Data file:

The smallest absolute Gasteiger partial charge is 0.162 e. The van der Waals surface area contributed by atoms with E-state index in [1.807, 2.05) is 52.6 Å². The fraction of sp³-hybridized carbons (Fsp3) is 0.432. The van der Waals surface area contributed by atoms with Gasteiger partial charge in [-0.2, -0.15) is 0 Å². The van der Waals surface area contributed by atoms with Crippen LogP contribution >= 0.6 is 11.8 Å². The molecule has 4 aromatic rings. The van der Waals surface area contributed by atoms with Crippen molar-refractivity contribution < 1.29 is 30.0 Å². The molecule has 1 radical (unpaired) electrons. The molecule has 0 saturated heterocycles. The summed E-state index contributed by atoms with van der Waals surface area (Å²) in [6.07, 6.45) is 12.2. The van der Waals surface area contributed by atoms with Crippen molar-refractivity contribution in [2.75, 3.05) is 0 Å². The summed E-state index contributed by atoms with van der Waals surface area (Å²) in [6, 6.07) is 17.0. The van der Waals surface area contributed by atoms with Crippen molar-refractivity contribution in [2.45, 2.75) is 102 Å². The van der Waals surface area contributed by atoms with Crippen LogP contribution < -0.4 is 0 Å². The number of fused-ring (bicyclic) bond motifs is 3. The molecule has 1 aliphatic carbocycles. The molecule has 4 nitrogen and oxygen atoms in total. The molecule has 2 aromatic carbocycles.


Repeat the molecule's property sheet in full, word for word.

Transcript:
The smallest absolute Gasteiger partial charge is 0.162 e. The van der Waals surface area contributed by atoms with E-state index in [1.807, 2.05) is 52.6 Å². The fraction of sp³-hybridized carbons (Fsp3) is 0.432. The van der Waals surface area contributed by atoms with Gasteiger partial charge in [-0.2, -0.15) is 0 Å². The van der Waals surface area contributed by atoms with Crippen LogP contribution >= 0.6 is 11.8 Å². The molecule has 4 aromatic rings. The van der Waals surface area contributed by atoms with Crippen molar-refractivity contribution < 1.29 is 30.0 Å². The molecule has 1 radical (unpaired) electrons. The molecule has 0 saturated heterocycles. The summed E-state index contributed by atoms with van der Waals surface area (Å²) in [6.07, 6.45) is 12.2. The van der Waals surface area contributed by atoms with Crippen molar-refractivity contribution in [2.75, 3.05) is 0 Å². The summed E-state index contributed by atoms with van der Waals surface area (Å²) in [6, 6.07) is 17.0. The van der Waals surface area contributed by atoms with Crippen molar-refractivity contribution in [2.45, 2.75) is 102 Å². The van der Waals surface area contributed by atoms with Crippen LogP contribution < -0.4 is 0 Å². The number of fused-ring (bicyclic) bond motifs is 3. The molecule has 1 aliphatic carbocycles. The molecule has 4 nitrogen and oxygen atoms in total. The molecule has 2 aromatic carbocycles.